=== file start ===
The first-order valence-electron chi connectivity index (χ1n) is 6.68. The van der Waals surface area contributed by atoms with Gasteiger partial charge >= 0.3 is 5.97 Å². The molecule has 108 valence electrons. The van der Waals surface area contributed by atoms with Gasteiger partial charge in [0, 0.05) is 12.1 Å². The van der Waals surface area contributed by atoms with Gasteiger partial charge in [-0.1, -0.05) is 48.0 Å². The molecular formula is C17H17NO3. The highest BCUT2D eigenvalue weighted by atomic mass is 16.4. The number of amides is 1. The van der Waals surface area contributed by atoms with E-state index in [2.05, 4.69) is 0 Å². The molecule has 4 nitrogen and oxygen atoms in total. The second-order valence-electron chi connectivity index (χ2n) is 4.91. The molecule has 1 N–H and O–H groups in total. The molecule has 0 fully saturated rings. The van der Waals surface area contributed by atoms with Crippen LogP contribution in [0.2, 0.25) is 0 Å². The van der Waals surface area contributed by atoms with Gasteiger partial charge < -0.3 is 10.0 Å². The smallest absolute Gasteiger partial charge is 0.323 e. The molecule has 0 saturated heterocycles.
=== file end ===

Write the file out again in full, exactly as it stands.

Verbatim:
The first-order valence-electron chi connectivity index (χ1n) is 6.68. The van der Waals surface area contributed by atoms with Gasteiger partial charge >= 0.3 is 5.97 Å². The molecule has 108 valence electrons. The van der Waals surface area contributed by atoms with Gasteiger partial charge in [0, 0.05) is 12.1 Å². The van der Waals surface area contributed by atoms with Gasteiger partial charge in [-0.1, -0.05) is 48.0 Å². The molecular formula is C17H17NO3. The highest BCUT2D eigenvalue weighted by atomic mass is 16.4. The number of amides is 1. The van der Waals surface area contributed by atoms with E-state index in [2.05, 4.69) is 0 Å². The molecule has 4 nitrogen and oxygen atoms in total. The second-order valence-electron chi connectivity index (χ2n) is 4.91. The molecule has 1 N–H and O–H groups in total. The molecule has 0 fully saturated rings. The van der Waals surface area contributed by atoms with Crippen LogP contribution in [0.2, 0.25) is 0 Å². The van der Waals surface area contributed by atoms with Gasteiger partial charge < -0.3 is 10.0 Å². The smallest absolute Gasteiger partial charge is 0.323 e. The molecule has 0 saturated heterocycles.